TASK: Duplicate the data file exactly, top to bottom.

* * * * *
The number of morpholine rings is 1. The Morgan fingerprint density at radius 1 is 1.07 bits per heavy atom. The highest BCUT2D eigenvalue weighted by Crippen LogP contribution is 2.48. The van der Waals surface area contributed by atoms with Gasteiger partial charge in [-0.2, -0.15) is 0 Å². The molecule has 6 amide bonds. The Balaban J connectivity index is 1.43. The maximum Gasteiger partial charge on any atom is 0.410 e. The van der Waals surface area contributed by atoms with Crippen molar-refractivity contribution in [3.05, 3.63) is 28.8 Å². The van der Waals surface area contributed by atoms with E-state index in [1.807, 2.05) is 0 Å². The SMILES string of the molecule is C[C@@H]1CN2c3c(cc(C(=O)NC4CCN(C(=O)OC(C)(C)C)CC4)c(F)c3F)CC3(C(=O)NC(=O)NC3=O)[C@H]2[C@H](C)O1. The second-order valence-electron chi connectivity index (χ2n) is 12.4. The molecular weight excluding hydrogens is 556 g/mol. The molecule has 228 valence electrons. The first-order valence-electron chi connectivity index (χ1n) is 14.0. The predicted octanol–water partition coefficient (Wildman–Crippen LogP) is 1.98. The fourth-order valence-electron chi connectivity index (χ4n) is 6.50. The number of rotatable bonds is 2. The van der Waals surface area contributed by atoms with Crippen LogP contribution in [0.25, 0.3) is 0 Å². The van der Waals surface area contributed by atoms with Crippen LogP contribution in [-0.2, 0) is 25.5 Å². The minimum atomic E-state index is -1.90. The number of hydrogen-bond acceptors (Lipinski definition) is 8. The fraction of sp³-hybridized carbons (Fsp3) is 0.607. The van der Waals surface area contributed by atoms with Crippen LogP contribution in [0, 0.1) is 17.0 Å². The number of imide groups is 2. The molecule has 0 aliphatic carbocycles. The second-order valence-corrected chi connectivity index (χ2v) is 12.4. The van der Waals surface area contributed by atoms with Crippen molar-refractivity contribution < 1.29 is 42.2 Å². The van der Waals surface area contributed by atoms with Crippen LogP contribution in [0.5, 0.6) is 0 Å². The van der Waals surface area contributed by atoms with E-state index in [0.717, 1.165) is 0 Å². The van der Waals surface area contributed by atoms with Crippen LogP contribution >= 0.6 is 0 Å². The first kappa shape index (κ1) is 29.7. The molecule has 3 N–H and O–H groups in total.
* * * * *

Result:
The number of morpholine rings is 1. The Morgan fingerprint density at radius 1 is 1.07 bits per heavy atom. The highest BCUT2D eigenvalue weighted by Crippen LogP contribution is 2.48. The van der Waals surface area contributed by atoms with Gasteiger partial charge in [-0.2, -0.15) is 0 Å². The molecule has 6 amide bonds. The Balaban J connectivity index is 1.43. The maximum Gasteiger partial charge on any atom is 0.410 e. The van der Waals surface area contributed by atoms with Crippen molar-refractivity contribution in [3.05, 3.63) is 28.8 Å². The van der Waals surface area contributed by atoms with E-state index in [1.807, 2.05) is 0 Å². The SMILES string of the molecule is C[C@@H]1CN2c3c(cc(C(=O)NC4CCN(C(=O)OC(C)(C)C)CC4)c(F)c3F)CC3(C(=O)NC(=O)NC3=O)[C@H]2[C@H](C)O1. The second-order valence-electron chi connectivity index (χ2n) is 12.4. The molecular weight excluding hydrogens is 556 g/mol. The molecule has 228 valence electrons. The first-order valence-electron chi connectivity index (χ1n) is 14.0. The predicted octanol–water partition coefficient (Wildman–Crippen LogP) is 1.98. The fourth-order valence-electron chi connectivity index (χ4n) is 6.50. The number of rotatable bonds is 2. The van der Waals surface area contributed by atoms with Crippen LogP contribution in [0.25, 0.3) is 0 Å². The van der Waals surface area contributed by atoms with Crippen LogP contribution in [-0.2, 0) is 25.5 Å². The minimum atomic E-state index is -1.90. The number of hydrogen-bond acceptors (Lipinski definition) is 8. The fraction of sp³-hybridized carbons (Fsp3) is 0.607. The van der Waals surface area contributed by atoms with Crippen LogP contribution in [0, 0.1) is 17.0 Å². The number of imide groups is 2. The molecule has 0 aliphatic carbocycles. The second-order valence-corrected chi connectivity index (χ2v) is 12.4. The van der Waals surface area contributed by atoms with Crippen molar-refractivity contribution < 1.29 is 42.2 Å². The van der Waals surface area contributed by atoms with Crippen LogP contribution in [0.5, 0.6) is 0 Å². The van der Waals surface area contributed by atoms with E-state index in [0.717, 1.165) is 0 Å². The van der Waals surface area contributed by atoms with Crippen LogP contribution >= 0.6 is 0 Å². The first kappa shape index (κ1) is 29.7. The molecule has 3 N–H and O–H groups in total.